Both the open source and the commercial movement have strong advocates in their ranks. One argument is that the open-source method of developing software is far superior to commercial methods. Others disagree and point out the importance of performance assurance delivered by a successful commercial company.
One thing is for sure, FOSS has come a long way since the 80s. Back then running your business on open-source software was unimaginable. Now, FOSS has made its way into the computers of many enterprises such as Amazon, IBM, and Google, just to name a few.
The times of open source software being met with skepticism by entrepreneurs and business professionals are long behind us. FOSS has become mainstream. Why? It’s simple, open-source software offers many compelling benefits to the business sector.
But, just like with anything else in life, there are two sides to the coin. Using open source in the business place has some drawbacks that need to be considered too.
Let’s take a close look at the top pros and cons of using free and open-source software in the business place.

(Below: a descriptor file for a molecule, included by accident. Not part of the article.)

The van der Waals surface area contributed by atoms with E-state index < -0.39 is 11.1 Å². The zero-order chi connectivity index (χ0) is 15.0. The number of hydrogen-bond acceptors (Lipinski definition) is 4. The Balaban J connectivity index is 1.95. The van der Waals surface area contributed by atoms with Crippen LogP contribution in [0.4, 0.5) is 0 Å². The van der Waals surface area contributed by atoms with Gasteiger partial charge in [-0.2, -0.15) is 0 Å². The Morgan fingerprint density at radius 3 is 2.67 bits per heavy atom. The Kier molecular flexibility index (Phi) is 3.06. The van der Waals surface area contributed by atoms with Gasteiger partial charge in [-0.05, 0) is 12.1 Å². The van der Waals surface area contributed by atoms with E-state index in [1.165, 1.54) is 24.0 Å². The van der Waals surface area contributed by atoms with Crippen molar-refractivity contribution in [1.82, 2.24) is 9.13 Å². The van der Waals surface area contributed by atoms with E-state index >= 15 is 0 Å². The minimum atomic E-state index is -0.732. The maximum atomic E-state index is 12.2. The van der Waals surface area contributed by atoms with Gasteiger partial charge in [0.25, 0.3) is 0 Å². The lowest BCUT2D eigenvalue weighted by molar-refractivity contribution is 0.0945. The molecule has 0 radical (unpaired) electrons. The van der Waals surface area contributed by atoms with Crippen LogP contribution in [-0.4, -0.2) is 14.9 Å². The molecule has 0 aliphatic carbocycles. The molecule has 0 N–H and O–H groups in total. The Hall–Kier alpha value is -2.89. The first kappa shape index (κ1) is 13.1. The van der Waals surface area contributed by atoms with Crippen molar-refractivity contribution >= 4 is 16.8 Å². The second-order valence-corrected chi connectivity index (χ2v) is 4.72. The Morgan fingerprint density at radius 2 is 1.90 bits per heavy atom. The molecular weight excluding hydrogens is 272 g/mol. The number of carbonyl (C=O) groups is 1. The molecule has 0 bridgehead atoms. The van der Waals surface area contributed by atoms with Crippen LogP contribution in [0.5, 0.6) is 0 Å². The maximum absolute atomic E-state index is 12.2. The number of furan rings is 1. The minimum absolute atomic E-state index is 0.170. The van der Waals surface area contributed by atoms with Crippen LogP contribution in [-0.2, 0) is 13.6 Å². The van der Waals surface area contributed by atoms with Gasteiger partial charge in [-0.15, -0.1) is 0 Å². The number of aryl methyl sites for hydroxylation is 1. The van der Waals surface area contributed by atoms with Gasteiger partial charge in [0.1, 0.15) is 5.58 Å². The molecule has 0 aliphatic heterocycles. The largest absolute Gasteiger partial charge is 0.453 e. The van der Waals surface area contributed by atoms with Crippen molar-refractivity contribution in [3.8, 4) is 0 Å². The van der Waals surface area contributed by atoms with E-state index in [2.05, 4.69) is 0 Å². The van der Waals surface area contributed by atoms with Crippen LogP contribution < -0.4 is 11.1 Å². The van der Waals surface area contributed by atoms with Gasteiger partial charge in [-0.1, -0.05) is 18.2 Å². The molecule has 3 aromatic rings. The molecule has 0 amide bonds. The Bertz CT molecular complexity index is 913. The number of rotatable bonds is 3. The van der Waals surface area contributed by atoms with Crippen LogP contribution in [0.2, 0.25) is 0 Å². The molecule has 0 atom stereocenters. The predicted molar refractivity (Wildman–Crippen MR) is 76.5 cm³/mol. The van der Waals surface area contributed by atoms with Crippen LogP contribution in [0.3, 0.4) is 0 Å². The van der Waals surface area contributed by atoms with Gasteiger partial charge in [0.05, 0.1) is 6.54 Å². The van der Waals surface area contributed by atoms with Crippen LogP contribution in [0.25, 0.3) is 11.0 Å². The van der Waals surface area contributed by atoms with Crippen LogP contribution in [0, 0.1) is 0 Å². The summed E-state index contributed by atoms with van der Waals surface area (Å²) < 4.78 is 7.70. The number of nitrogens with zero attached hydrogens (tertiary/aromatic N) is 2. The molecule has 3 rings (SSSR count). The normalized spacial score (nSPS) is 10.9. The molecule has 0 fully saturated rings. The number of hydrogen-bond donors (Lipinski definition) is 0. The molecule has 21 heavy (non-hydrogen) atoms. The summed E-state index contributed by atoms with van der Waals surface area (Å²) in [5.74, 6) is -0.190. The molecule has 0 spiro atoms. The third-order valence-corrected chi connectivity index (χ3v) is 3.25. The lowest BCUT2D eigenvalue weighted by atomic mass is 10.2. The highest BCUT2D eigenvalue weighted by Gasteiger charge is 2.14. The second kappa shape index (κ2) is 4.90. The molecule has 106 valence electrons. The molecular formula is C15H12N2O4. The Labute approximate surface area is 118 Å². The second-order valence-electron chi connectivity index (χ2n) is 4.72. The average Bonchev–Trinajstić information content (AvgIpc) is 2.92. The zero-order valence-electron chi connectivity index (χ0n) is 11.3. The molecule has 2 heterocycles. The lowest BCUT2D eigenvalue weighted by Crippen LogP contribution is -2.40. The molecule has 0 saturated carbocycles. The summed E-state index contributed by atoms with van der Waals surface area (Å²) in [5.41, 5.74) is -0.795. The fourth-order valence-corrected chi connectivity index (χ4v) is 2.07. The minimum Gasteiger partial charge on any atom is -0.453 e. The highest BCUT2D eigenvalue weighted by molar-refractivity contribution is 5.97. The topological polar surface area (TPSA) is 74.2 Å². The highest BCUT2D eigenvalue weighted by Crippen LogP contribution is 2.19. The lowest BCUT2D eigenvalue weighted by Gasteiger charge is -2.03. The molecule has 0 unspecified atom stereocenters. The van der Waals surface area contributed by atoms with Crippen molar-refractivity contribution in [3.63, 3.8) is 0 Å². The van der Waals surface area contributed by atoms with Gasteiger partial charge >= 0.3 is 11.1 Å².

|PROS +||CONS –|
|Initial Cost||Long-term Cost|
Pro: Initial Cost
There are little to no upfront costs for open-source software. You just need to download the code from a legitimate source and you’re good to go. If you’re on a tight budget it might be a good idea to go open source instead of breaking the bank for costly solutions. After all, free stuff is always good, right? But, no initial costs doesn’t mean that there aren’t any… which leads us to our first argument against it.
Con: Long-term Cost
Sometime down the road costs for FOSS software can stack up. If any problem occurs that needs immediate attention it’s up to you to put out the fire and those costs. You can’t yank your vendor’s chain to fix the issue because there is none. Instead, you have to either deal with it in-house or hire external help. Also, consider the costs of the implementation and staff training associated with introducing new software in the office.